And now, reproduced herebelow is a ‘good’ essay that someone wrote as homework for my class about ten years ago.
I see the world through their eyes
I have the bad habit of rising late, and someone usually has to shake me awake in the mornings. One of my parents does the job, reminding me every time of all my faults and follies, which make me grumble as I brush my teeth. But by the time I leave for school, relations have sweetened up again.
I have mixed feelings about the way my parents treat me. The most common is anger – but strangely enough, it only serves to make the bonds stronger. I still cannot dream of taking a step in this world without holding on to the fingers of those who taught me to walk. It is through their eyes that I still see the world. My parents are the very staff and prop of my life.
I am fortunate to have parents like my father and mother. I wouldn’t exchange them for anybody else. Their influences on me are equally strong: if daddy taught me the consonants of life, mummy taught me the vowels. But I do take sides in their quarrels sometimes – generally only to have some fun, or get one of them to do my bidding.
It is not as if I always think positively of my parents: far from it. There are things about them that I strongly dislike. Why do they always have to be austere about trivial things like buying me a chocolate, for instance? And in matters such as this, it is my mother who invariably takes the tougher line and yells at me. Father is milder, but sometimes he has to make a token show of anger to stay in mummy’s good books. Thank God he cools down almost at once!
I think my parents worry too much about me. Granted, at times they have good reason, but often they get worked up needlessly. They insist on supervising my homework, as if I were still a child. What does it matter if I sometimes want to take time off studies to read a comic book? Also, they take the privileged position to decide everything for me. I feel like stuffing my ears with cotton wool when they launch upon one of their pet sermons about how to be a ‘good girl’. I am sure they are just repeating the moral lessons that their parents preached to them, and I’m sure in their own time they were not much better children than I am – at least, if all that my grandparents tell me about their childhood mischiefs are true! Why do parents always think that they know best about everything?
I have devised ways to get around them, too, and amazingly, they often work. When I know that my mother wants me to buy the red dress and I want the blue one, I just demand the red dress, and instantly, my mother changes her mind – I must have the blue dress, and that’s final! I wear an annoyed look, but give in with secret relief. We are not such simple creatures as our poor parents think.
Yet for all that I respect and obey my parents in all the really important things. They have made certain decisions easier for me. I cannot summarize my feelings about my parents – seeing that they fluctuate at least five times a day – but I can definitely say that I love them with all my heart, and I shall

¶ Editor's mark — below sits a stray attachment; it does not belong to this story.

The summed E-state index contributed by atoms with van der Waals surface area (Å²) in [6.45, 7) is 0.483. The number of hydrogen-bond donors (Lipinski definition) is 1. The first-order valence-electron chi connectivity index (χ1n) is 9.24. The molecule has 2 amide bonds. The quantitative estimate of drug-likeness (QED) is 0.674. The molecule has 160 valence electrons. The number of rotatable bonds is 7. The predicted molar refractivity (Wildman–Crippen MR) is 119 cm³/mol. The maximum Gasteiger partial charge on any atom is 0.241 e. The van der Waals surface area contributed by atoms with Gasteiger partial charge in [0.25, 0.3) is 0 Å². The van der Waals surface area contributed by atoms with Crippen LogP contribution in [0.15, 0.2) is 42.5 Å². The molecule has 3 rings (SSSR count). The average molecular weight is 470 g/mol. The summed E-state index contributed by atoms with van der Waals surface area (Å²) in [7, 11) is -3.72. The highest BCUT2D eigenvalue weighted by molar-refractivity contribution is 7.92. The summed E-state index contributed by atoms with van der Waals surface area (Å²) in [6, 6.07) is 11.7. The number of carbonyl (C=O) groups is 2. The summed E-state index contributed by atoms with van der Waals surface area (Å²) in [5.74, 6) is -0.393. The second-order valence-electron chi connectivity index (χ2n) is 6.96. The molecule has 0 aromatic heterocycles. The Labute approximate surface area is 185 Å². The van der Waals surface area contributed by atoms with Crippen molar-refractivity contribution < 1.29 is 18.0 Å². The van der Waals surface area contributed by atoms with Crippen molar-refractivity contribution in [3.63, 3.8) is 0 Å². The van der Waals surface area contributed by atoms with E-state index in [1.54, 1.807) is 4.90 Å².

er leave the path they have shown me with so much time and patience and care. nev
The best that can be said for it is that it is not as unspeakably wretched as the one I posted first in this series (I did have to iron it out quite a bit before it was presentable as it reads here, though: unlike in the best ones of yesteryear, there were faulty use of idioms and inappropriate and misspelt words aplenty). But – especially when read just after the previous one (‘Memory’) – I am sure no one can disagree with me that it is bland, shallow, narrow in scope and not very memorable (besides evincing a remarkable degree of helpless and unself-conscious dependence on parents – certainly not healthy for a teenager, as any psychologist will tell you, no matter how common a type it has become in urban middle-class India today. Incidentally, the writer is a fully-qualified doctor now). Remember, this is the best that kids today can write, and only one in several hundred essays that I mark is of this quality. Also note that this level of mental ability gets most of them into engineering college, not excluding the IITs (I needn’t even mention, I suppose, those who can only make it to hotel management and BPOs…). Such people are routinely referred to as ‘talents’ in the media these days, too: and by God, you should see the size of their egos, now that they have visited Umrica once or twice and bought a car…
I am sure that, with this gigantic talent pool,
will soon produce a dazzling treasure-house of new scientific inventions, literary wonders, brilliant musical compositions, amazing works of art, ground-breaking philosophical paradigms and every other kind of creative outpouring that together make a nation great. Aren’t we on the threshold of a golden age? I think the last time it happened was when the likes of Nagarjuna, Kalidasa, Aryabhatta, Susruta, Shankaracharya, the great early geniuses of Nalanda and enlightened monarchs like Chandragupta Vikramaditya and Harshavardhana were alive and active! India